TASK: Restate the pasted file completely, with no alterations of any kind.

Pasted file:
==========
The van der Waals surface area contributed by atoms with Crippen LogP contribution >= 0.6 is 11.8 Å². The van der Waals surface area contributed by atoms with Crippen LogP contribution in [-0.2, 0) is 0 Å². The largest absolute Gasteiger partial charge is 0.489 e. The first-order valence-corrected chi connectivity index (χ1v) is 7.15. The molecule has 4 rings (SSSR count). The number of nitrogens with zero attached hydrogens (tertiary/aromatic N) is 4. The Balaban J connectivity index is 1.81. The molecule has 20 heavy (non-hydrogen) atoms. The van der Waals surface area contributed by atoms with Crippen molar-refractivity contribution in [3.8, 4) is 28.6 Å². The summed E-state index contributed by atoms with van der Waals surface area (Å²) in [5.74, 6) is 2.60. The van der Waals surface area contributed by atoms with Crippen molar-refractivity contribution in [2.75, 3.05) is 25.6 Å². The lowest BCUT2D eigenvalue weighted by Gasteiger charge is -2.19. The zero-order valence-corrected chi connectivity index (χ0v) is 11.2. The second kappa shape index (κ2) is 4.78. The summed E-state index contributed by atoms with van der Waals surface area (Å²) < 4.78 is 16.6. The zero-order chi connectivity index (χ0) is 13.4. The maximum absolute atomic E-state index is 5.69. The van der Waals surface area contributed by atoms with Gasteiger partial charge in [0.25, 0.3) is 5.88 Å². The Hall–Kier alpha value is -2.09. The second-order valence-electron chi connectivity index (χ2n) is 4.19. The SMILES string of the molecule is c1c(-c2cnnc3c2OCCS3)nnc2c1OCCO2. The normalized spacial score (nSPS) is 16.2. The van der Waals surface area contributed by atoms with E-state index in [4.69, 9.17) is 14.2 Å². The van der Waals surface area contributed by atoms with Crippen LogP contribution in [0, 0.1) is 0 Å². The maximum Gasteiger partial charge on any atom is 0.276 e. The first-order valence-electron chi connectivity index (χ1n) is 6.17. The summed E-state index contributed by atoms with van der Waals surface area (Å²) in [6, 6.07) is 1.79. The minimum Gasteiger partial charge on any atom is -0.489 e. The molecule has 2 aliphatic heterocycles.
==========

The van der Waals surface area contributed by atoms with Crippen LogP contribution >= 0.6 is 11.8 Å². The van der Waals surface area contributed by atoms with Crippen LogP contribution in [-0.2, 0) is 0 Å². The largest absolute Gasteiger partial charge is 0.489 e. The first-order valence-corrected chi connectivity index (χ1v) is 7.15. The molecule has 4 rings (SSSR count). The number of nitrogens with zero attached hydrogens (tertiary/aromatic N) is 4. The Balaban J connectivity index is 1.81. The molecule has 20 heavy (non-hydrogen) atoms. The van der Waals surface area contributed by atoms with Crippen molar-refractivity contribution in [3.8, 4) is 28.6 Å². The summed E-state index contributed by atoms with van der Waals surface area (Å²) in [5.74, 6) is 2.60. The van der Waals surface area contributed by atoms with Crippen molar-refractivity contribution in [2.75, 3.05) is 25.6 Å². The lowest BCUT2D eigenvalue weighted by Gasteiger charge is -2.19. The zero-order valence-corrected chi connectivity index (χ0v) is 11.2. The second kappa shape index (κ2) is 4.78. The summed E-state index contributed by atoms with van der Waals surface area (Å²) < 4.78 is 16.6. The zero-order chi connectivity index (χ0) is 13.4. The maximum absolute atomic E-state index is 5.69. The van der Waals surface area contributed by atoms with Gasteiger partial charge in [0.25, 0.3) is 5.88 Å². The Hall–Kier alpha value is -2.09. The second-order valence-electron chi connectivity index (χ2n) is 4.19. The SMILES string of the molecule is c1c(-c2cnnc3c2OCCS3)nnc2c1OCCO2. The normalized spacial score (nSPS) is 16.2. The van der Waals surface area contributed by atoms with E-state index in [4.69, 9.17) is 14.2 Å². The van der Waals surface area contributed by atoms with Crippen LogP contribution in [0, 0.1) is 0 Å². The maximum Gasteiger partial charge on any atom is 0.276 e. The first-order valence-electron chi connectivity index (χ1n) is 6.17. The summed E-state index contributed by atoms with van der Waals surface area (Å²) in [6, 6.07) is 1.79. The minimum Gasteiger partial charge on any atom is -0.489 e. The molecule has 2 aliphatic heterocycles.